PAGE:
It doesn’t froth milk but you can buy an additional milk frother for a small amount more to make your lattes.
Pour Over Equipment
There are many options for making pour overs and fortunately the manual equipment is much more affordable than an espresso machine. The most iconic pour over is the Chemex, but the Hario v60, Kalita Wave, Bonavita Immersion Dripper, and the Clever Coffee Dripper all perform just as well.
The Chemex, Hario v60 and the Kalita Wave filter immediately through the filter and dripper into your mug while the Bonavita and Clever Coffee Dripper have a valve that allows you to steep your coffee within the filter for a set amount of time before dispensing into your mug.
All you need for making pour over coffee at home is a kettle for water, a coffee dripper like the above examples, filters for your dripper, and of course coffee. You can use a scale (I do) but you can also use a scoop if you know how much coffee to add.
If you don’t want to manually brew your coffee, there are several automatic coffee makers that produce pour over coffee. Check out our review of them here. They are a great option for those of you who love great tasting pour over coffee but don’t want the finicky process of manual pour overs. Speaking of process, let’s talk about the actual process:
How To Make Manual Pour Over Coffee
Step 1: Boil your water and setup your filter with coffee
- Measure the amount of water you need
- Boil your water in your kettle
- Setup your filter in your cone
- Weigh out the appropriate amount of coffee for your dripper and size of brew.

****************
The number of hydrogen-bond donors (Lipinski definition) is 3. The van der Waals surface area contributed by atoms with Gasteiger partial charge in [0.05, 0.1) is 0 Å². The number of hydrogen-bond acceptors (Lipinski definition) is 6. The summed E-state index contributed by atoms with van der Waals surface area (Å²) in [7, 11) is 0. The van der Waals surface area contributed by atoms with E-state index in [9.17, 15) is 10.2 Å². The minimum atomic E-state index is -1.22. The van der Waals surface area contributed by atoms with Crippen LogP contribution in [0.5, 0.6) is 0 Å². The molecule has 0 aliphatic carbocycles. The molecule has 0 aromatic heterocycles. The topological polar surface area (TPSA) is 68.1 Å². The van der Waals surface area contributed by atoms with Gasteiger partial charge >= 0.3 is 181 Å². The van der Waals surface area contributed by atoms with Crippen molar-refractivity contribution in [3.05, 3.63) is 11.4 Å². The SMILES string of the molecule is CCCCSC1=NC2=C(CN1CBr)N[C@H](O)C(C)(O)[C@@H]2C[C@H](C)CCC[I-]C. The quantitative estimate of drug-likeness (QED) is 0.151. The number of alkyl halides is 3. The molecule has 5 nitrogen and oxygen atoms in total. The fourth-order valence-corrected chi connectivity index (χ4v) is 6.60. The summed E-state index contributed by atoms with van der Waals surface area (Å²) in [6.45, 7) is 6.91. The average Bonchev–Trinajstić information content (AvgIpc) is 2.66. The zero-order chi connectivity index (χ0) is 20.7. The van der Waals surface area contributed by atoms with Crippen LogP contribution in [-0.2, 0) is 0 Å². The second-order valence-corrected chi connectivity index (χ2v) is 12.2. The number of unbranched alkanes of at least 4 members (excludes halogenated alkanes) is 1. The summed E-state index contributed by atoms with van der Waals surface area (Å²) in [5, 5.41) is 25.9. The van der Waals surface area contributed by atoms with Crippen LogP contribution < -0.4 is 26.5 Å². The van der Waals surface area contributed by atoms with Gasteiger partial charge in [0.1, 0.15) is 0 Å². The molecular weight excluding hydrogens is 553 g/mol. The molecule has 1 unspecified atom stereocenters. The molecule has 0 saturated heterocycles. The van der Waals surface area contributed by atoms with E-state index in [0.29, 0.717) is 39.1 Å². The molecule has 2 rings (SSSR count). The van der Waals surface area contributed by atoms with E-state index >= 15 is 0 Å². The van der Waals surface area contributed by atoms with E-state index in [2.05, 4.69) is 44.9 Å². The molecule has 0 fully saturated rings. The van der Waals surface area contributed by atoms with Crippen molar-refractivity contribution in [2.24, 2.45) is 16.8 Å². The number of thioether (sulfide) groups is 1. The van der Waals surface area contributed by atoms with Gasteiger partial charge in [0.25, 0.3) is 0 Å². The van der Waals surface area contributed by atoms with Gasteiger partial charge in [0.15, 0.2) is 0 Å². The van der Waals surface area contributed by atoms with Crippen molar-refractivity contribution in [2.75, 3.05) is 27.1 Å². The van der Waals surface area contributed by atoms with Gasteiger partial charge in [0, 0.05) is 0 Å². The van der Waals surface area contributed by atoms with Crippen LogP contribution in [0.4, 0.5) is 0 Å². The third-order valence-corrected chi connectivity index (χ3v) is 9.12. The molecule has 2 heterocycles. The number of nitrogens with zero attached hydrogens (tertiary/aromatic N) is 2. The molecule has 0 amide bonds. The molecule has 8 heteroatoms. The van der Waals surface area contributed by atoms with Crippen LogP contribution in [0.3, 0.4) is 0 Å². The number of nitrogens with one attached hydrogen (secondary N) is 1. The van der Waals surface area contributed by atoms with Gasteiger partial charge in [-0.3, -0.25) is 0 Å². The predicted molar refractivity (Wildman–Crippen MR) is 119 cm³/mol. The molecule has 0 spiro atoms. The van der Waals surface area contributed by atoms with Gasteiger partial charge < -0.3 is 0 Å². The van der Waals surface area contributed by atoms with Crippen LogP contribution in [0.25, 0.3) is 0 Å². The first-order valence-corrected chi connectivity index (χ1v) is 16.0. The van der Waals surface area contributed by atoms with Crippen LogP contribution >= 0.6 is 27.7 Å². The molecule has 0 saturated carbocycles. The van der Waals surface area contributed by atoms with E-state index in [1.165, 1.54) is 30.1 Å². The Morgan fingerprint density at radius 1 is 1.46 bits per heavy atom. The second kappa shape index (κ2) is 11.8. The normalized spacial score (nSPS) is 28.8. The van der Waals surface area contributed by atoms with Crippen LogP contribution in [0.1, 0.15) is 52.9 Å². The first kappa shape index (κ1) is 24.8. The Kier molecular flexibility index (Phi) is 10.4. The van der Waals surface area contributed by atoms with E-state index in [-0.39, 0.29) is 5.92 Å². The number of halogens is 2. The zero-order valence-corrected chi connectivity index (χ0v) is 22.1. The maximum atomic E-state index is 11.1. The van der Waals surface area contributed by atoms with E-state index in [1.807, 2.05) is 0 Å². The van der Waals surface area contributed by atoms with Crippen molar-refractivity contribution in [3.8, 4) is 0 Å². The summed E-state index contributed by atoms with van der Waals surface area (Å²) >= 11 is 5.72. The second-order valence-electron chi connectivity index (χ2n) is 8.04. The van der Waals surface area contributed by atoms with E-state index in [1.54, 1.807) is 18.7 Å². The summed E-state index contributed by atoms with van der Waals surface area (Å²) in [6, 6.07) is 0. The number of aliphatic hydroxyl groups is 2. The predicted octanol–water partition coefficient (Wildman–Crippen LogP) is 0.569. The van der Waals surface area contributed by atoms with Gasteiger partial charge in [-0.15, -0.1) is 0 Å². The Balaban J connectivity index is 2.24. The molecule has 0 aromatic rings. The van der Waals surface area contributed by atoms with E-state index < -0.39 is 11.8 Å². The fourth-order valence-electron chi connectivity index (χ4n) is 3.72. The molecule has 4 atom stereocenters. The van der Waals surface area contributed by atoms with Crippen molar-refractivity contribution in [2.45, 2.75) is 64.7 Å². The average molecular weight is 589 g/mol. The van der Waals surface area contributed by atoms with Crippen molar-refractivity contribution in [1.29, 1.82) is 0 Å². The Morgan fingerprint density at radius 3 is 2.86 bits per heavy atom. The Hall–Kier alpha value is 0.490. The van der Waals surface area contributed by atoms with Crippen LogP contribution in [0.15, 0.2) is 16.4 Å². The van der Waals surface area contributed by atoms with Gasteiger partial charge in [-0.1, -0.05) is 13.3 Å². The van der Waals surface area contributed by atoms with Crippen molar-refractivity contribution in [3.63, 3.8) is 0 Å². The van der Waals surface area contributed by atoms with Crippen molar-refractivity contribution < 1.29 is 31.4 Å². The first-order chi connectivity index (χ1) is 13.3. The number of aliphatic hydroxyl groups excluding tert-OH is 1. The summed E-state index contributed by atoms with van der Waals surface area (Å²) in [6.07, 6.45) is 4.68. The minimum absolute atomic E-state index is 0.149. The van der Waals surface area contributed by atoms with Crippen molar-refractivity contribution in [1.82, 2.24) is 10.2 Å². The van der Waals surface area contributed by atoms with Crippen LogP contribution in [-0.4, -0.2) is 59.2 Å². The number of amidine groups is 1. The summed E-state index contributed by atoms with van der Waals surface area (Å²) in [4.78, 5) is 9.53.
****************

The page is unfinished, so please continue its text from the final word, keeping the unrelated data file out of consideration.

- Once your water is boiled, let it sit for a few minutes until it has come down in temperature. Optimal temperature is between 195F and 205F.
Step 2: Begin pouring your water over your coffee.
There are detailed instructions for accurate pouring with each dripper so check the manufacturer’s website for individual dripper instructions. In general, for the drippers WITHOUT valves, you will need to pour in a little water to off-gas the coffee for 20-30 seconds. This is called a pre-immersion, it allows the coffee to release carbon dioxide and readies the coffee for immersion.
After the pre-immersion, begin to pour slowly in a circular motion until all of your pre-measured water is dispensed, . Then enjoy!
For the models WITH a valve, pour a little in for the pre-immersion and then dispense the rest of the water in and set your timer for 2 minutes (or as long as your dripper’s instructions say). Stir the coffee grounds after 1 minute and once your timer goes off, release the valve and let your coffee drip into your mug.
As you can see, it isn’t difficult to make pour over coffee, just a little time consuming, but extremely rewarding.
Two Different Coffees But Both Enjoyable
Espresso and Pour Over coffee are two VERY different coffee brewing techniques but both have their place in coffee culture. Everyone has their preferences but we hope that we helped you understand the difference between these two as well as how to make them at home.
Coffee was made to be enjoyed, and each culture has put its own customs on it. It is no surprise that it continues to draw people together with conversation and the sharing of life.